11 reasons Jeremy Corbyn is wrong on the single market
Two weeks ago, Jeremy Corbyn suggested Britain should give up its membership of the EU’s Single Market - a position he shares with only the most hardcore Brexiteers.
The single market means it as easy to trade between London and Berlin as it is between Edinburgh and London. Within the Single Market, goods, people, services and capital can move freely, meaning there’s no lengthy customs checks, borders to cross and goods can move freely and cheaply.
Giving up our membership of the Single Market would be catastrophic for our economy and put millions of people’s livelihoods at risk. Even if we agreed a deal to allow access to the Single Market it would mean less investment, fewer jobs and no say over the laws that government our access, compared to remaining fully-fledged members.
Nick Clegg: Tories are 'up Brexit creek'
Nick Clegg, the former deputy prime minister and now the Liberal Democrats’ spokesman on Europe, said this morning the Conservatives were facing “paralysis” as the party tried to reconcile different priorities.
“That is why they find themselves up this Brexit creek – never mind they don’t have a paddle; they don’t have a canoe, they don’t have a map, they have absolutely no clue whatsoever,” he told the Liberal Democrat conference in Brighton this morning.
Lib Dems Launch National Consultation on Brexit
The Liberal Democrats are today launching a National Consultation exercise on the impact of Brexit on local communities.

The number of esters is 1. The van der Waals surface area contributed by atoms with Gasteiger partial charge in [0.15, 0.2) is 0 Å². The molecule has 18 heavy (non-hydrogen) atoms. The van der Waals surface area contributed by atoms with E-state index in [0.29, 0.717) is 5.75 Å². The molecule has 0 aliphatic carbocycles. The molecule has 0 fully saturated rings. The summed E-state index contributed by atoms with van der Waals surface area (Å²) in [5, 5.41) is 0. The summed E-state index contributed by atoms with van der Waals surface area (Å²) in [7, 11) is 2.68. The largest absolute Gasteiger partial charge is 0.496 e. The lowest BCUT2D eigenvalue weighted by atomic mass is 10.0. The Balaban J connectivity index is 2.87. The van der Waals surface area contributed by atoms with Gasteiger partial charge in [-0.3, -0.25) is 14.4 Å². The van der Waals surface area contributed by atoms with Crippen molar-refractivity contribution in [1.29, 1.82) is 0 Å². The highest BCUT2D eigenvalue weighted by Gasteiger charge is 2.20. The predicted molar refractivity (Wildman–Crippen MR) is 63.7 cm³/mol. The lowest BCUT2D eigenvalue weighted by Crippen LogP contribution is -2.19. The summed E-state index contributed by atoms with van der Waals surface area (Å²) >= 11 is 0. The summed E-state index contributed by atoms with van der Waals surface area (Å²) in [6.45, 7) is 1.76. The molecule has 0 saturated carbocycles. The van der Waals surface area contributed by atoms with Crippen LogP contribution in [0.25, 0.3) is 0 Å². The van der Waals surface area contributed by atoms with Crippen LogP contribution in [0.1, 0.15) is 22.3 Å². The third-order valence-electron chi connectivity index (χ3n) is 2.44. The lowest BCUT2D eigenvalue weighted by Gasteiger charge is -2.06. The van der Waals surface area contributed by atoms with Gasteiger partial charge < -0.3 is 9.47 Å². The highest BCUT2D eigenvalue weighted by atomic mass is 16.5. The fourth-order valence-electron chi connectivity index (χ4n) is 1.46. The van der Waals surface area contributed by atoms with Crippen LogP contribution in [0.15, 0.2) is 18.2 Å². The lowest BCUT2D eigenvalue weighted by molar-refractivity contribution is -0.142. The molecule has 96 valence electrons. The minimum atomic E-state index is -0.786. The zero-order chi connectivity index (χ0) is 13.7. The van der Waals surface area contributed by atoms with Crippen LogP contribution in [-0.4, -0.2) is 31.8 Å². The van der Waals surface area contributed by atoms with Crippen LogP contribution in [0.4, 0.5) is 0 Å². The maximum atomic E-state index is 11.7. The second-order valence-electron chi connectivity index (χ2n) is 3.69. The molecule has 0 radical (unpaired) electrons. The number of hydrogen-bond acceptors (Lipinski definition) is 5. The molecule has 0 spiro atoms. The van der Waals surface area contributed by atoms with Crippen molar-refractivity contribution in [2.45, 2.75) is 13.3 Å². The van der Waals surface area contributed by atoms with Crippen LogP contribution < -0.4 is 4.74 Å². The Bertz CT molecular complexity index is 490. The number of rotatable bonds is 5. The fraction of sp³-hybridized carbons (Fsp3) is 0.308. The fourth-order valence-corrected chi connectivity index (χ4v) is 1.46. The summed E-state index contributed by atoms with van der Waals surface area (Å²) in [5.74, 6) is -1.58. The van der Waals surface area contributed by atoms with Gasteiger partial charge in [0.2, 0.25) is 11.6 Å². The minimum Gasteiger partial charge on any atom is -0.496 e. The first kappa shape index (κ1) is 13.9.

All Lib Dem parliamentary candidates will contact businesses, health and educational institutions and civil society organisations in their constituencies to discuss their Brexit concerns.
After the Referendum in Tandridge
The 24,251 people in Tandridge and 48% nationwide voted to remain in the European Union in the IN/OUT referendum called by the Conservative Party. The Liberal Democrats are the only party that represents the 48%. We believe that working with our partners in Europe not fighting to leave them is the best way to peace, security and prosperity.
In the immediate aftermath of this seismic decision, the country’s economic and political fabric has been torn. The economy is in turmoil, both major parties are fragmented, the far right believes that it now has a mandate for racism and many of the pledges that Leave campaign stood upon look undeliverable. Already, prominent Brexiteers have backtracked on promises to reduce immigration, tighten border control and divert £350m a week from the EU to the NHS.